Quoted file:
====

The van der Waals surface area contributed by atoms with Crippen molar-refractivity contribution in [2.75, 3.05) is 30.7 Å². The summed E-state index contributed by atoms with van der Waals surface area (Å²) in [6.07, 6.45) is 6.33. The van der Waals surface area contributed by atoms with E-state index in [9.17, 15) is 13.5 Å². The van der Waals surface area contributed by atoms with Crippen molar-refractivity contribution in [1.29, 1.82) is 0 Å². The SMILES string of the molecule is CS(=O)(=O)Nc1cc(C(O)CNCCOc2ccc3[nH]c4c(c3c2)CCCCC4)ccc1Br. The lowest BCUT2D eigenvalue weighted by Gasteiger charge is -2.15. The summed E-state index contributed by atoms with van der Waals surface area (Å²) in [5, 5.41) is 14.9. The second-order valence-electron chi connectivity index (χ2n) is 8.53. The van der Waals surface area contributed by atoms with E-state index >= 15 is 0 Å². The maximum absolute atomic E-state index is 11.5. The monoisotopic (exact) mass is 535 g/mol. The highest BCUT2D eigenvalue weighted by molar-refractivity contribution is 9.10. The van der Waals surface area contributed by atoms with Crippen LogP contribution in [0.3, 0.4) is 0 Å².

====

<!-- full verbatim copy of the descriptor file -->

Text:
The van der Waals surface area contributed by atoms with Crippen molar-refractivity contribution in [2.75, 3.05) is 30.7 Å². The summed E-state index contributed by atoms with van der Waals surface area (Å²) in [6.07, 6.45) is 6.33. The van der Waals surface area contributed by atoms with E-state index in [9.17, 15) is 13.5 Å². The van der Waals surface area contributed by atoms with Crippen molar-refractivity contribution in [1.29, 1.82) is 0 Å². The SMILES string of the molecule is CS(=O)(=O)Nc1cc(C(O)CNCCOc2ccc3[nH]c4c(c3c2)CCCCC4)ccc1Br. The lowest BCUT2D eigenvalue weighted by Gasteiger charge is -2.15. The summed E-state index contributed by atoms with van der Waals surface area (Å²) in [5, 5.41) is 14.9. The second-order valence-electron chi connectivity index (χ2n) is 8.53. The van der Waals surface area contributed by atoms with E-state index >= 15 is 0 Å². The maximum absolute atomic E-state index is 11.5. The monoisotopic (exact) mass is 535 g/mol. The highest BCUT2D eigenvalue weighted by molar-refractivity contribution is 9.10. The van der Waals surface area contributed by atoms with Crippen LogP contribution in [0.3, 0.4) is 0 Å².